Rated R for language and some sexual content, 134 minutes
Giamatti's engaging performance highlights dramedy "Barney's Version"
Barney Panofsky hasn't had an easy life, nor is he an easy person to live with. The captivating, touching performance by Paul Giamatti in the title role is the highlight of the entertaining yet slightly overlong dramedy "Barney's Version," based on the 1997 best-selling novel by Mordecai Richler. Superbly-acted, it's a journey filled with moments of emotional depth and a decent, low-key film overlooked by the Oscars this year.
Barney's story is told over several decades and his experiences with his friends, three wives and his extended families. His first wife Carla Chambers (Rachelle Levefre) commits suicide after Barney leaves her due to her unfaithfulness. He and his second wife (Minnie Driver), a rich Jewish woman with a big family and even a bigger inheritance, loathe each other and her unfaithfulness with Barney's handsome but drug-addicted best friend Boogie (Scott Speedman) causes that marriage to fall apart. At the reception of his second wedding, Barney finally meets his true love, Miram (Rosamund Pike), and while they spend many happy years together, his bad choices threaten to drive her away too, all the while receiving guidance from Barney's unconventional but loving father Izzy (Dustin Hoffman).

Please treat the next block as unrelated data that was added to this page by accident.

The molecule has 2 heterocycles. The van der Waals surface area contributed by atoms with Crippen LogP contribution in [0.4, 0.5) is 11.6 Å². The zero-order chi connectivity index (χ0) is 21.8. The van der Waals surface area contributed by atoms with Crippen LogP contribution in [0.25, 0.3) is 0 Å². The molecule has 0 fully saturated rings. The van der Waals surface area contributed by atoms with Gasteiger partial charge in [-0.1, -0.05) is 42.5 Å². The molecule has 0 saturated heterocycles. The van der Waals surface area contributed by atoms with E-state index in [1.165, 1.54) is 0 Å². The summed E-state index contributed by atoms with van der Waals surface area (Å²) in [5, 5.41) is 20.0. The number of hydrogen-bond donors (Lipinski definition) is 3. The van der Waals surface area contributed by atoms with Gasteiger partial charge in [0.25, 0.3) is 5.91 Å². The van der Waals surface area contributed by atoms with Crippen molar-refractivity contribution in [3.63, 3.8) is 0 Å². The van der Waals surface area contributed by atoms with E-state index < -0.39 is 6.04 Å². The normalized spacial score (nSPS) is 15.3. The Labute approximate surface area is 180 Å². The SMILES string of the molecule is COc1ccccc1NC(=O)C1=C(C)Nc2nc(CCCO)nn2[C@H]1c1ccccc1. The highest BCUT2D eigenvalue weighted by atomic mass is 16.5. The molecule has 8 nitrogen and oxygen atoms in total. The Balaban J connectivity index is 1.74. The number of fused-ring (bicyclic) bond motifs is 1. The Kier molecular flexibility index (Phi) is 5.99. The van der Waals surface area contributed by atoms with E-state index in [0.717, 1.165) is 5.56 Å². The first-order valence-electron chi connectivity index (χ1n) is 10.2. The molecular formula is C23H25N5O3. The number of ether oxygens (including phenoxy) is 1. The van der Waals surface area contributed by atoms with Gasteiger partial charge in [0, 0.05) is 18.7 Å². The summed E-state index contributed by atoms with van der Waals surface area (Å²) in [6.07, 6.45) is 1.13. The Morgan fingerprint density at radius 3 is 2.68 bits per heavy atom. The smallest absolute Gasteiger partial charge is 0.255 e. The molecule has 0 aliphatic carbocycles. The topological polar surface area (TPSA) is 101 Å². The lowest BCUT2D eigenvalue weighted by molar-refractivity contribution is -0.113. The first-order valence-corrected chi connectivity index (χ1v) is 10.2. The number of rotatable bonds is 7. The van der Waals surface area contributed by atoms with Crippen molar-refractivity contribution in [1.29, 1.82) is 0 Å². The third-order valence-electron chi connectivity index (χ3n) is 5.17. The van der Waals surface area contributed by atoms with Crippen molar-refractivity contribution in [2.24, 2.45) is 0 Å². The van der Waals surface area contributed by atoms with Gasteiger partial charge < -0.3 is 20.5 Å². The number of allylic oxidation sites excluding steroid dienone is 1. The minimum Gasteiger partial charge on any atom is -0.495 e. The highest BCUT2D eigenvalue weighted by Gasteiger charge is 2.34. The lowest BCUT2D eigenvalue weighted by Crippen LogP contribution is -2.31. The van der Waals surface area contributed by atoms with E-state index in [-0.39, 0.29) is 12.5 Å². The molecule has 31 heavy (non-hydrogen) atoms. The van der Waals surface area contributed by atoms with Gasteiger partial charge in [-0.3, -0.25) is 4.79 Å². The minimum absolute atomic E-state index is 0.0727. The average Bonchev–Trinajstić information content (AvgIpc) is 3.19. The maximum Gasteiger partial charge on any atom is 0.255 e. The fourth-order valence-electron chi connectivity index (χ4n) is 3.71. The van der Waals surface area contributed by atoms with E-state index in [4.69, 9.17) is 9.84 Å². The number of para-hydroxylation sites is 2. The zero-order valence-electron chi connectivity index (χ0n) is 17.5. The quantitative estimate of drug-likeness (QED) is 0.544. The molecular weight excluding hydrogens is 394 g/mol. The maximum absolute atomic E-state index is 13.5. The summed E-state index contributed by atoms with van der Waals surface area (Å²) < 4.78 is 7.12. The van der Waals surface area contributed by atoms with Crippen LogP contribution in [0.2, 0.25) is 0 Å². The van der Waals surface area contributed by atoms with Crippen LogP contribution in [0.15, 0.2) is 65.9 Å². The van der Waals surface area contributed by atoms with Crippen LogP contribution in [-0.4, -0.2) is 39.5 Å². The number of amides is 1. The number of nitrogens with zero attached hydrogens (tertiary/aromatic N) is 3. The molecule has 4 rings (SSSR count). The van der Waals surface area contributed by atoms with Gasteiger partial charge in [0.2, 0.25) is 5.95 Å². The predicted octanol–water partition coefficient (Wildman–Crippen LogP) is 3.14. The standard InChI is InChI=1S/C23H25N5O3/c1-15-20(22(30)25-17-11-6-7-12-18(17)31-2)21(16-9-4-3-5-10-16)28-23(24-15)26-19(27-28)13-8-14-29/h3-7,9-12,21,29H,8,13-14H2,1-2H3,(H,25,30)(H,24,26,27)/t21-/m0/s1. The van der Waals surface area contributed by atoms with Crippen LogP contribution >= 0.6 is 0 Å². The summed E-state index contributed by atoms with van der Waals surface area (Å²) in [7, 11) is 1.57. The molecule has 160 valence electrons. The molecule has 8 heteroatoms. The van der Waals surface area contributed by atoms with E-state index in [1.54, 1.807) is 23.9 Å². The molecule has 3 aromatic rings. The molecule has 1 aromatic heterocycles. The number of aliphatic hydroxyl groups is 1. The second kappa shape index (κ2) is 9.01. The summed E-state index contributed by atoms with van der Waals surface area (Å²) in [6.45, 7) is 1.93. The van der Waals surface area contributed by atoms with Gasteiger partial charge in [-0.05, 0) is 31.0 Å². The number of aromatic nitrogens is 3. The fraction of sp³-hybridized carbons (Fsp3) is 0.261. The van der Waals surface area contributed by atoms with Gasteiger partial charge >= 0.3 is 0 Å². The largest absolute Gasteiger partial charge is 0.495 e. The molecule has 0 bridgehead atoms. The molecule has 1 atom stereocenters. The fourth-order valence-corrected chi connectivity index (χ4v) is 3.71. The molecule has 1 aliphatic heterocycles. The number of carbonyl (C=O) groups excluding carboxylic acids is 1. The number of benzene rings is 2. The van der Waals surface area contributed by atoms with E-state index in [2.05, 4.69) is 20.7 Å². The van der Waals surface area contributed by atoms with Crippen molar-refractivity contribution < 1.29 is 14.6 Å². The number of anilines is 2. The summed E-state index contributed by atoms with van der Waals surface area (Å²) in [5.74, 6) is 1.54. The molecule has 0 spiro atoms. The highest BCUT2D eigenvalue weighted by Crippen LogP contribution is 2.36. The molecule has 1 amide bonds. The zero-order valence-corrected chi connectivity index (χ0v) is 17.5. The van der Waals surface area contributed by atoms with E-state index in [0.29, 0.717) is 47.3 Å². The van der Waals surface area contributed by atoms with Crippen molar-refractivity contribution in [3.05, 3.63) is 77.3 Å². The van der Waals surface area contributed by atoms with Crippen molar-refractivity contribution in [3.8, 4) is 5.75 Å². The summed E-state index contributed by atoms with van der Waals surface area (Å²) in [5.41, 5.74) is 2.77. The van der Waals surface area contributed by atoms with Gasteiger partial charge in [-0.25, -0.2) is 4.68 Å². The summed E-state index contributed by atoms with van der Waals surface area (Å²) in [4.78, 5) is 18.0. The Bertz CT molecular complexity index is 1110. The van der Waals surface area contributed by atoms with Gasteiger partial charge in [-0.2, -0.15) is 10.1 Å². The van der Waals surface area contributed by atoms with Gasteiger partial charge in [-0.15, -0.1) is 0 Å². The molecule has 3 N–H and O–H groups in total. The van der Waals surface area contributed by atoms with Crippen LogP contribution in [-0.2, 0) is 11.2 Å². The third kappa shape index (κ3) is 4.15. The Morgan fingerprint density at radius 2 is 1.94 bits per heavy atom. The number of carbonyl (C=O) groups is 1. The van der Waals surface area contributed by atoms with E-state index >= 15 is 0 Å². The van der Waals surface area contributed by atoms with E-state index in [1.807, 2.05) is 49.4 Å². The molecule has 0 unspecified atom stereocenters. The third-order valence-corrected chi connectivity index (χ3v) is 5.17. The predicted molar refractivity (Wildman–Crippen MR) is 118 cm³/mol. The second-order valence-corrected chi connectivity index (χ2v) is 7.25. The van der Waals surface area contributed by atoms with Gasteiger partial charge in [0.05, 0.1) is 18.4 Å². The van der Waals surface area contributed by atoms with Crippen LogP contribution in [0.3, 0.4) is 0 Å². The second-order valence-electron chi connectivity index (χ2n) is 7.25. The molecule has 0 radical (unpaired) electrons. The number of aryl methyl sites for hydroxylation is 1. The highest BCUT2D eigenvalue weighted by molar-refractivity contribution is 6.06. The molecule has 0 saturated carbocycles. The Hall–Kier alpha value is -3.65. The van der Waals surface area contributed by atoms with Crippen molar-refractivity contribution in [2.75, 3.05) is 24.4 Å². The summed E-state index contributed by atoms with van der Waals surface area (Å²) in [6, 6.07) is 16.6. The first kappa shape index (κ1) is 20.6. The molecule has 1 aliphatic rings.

"Barney's Version" is a poignant, touching story of an incorrigible man who doesn't always make the best choices in life, even when he has it going pretty good. Directed by veteran TV and movie director Richard J. Lewis, the film energetically opens up Richler's novel with a memorable, tour-de-force performance by Giamatti who emotionally grounds the film and carries the film on his back as the man who's part grump, part lover and part mensch. The early part of Barney's story is a little choppy and uneven, but fortunately Lewis spends the most time with Barney's third wife, the sympathetic Miriam, in a warm performance by British character actress Pike.
Giamatti's tender performance underscores the fact he's one of Hollywood's hidden gems and an underrated actor; you sense what he's feeling just by the look on his face, a unique quality that many actors don't have. The performance, which won a Golden Globe earlier this year, was overlooked by the Oscars, and as good as Giamatti was, there were just too many outstanding male performances this past year.
Hoffman is also fun as Barney's father, and watch for Hoffman's real son Jake in a small role as Barney's son at an older age. Driver is fitfully annoying as his second wife, the pretty but chatty girl who can't seem to shut up. Speedman is adequate as Barney's junkie friend; a better actor with depth would've made a stronger impression, but he is blandly likable.
For what it is, "Barney's Version" goes on too long and there a couple of subplots from the novel that could've been trimmed here, but the last section is the most moving, when Barney starts to forget things. It could've ended up mauldin and sappy but Giamatti's poignant, understated scenes make it believable. The enjoyable "Barney's Version" is a treat to enjoy and a good late winter date movie.